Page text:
Report by ReisReports.
Among the accomplishments of the Seattle area economy over the last couple of decades was a diversification that lessened its dependence on cycles in aerospace manufacturing and related employment trends. A huge and nationally prominent high-technology sector led initially by Microsoft (and more recently augmented by Google and Amazon.com) emerged along with a large health care sector. These, along with trade activity at regional ports provided cushions against the cycles common to local manufacturing. …
Along these lines, data provided by the U.S. Bureau of Labor Statistics (BLS) report month-to-month losses in Manufacturing employment since July’s relative high—a four-month net loss of 3,000 jobs. Preliminary employment in this sector as of November was unchanged year-over-year following a gain of 7,400 jobs (4.5%) over the preceding 12-month span—which followed a still greater gain over the prior 12-month period. Growth in other sectors, however, has kept the economy afloat: indeed, job growth has stayed relatively strong overall. Strongest both quantitatively and in rate of gain over the latest November-to-November span was the Trade, Transportation, and Utilities sector’s 4.5% (12,200-jobs) increase. Education and Health services added 5,600 jobs for growth at 3.2%, while the Professional and Business Services sector saw a 4,900-jobs increase representing 2.2% growth.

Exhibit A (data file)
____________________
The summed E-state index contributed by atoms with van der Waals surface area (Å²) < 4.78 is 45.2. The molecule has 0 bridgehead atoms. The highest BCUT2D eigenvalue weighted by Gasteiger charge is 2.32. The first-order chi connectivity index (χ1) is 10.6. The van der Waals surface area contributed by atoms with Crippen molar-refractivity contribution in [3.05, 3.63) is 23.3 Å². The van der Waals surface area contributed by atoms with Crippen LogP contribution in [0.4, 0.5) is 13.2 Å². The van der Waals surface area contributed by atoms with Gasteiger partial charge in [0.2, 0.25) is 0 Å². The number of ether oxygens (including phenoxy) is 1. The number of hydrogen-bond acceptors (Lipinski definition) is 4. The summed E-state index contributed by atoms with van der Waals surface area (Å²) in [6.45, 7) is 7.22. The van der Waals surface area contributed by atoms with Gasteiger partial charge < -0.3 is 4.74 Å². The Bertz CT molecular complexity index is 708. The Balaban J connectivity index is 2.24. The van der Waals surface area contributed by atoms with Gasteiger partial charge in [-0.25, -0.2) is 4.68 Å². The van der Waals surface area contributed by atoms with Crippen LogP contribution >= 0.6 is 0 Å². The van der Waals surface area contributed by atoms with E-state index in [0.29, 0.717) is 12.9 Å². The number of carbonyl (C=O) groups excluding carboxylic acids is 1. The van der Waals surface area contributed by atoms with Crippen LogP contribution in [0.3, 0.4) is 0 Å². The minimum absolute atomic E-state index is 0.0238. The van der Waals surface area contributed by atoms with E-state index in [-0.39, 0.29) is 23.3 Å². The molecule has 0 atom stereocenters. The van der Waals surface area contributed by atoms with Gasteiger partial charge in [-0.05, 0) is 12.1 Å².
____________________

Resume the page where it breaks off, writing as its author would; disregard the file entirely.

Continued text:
The Construction of Buildings industry expanded by 4.3% adding net 700 jobs. Jones Lang LaSalle expects additional growth in construction as the housing market strengthens and “an abundance of large infrastructure” and commercial real estate project move forward. According to a December report in the Journal, $10 billion in projects were under construction in Seattle per report date with an additional $20 billion in the pipeline. Even the Government sector expanded its employment roster with growth at 1.9% representing the net addition of 4,000 jobs. All told, then, total non-farm employment as of November was up 33,200 jobs (2.3%) from 12 months prior, just slightly off the 38,300-jobs (2.7%) increase recorded for the previous 12 months, despite the subsequent stagnation in manufacturing.
Note. Except if indicated, this report concerns the Seattle-Bellevue-Everett Metropolitan Division, a part of the larger Seattle-Tacoma-Bellevue Metropolitan Statistical Area (MSA). The Tacoma Metropolitan Division is reviewed in a separate Reis Observer. BLS data cited in this report address the Metropolitan Division.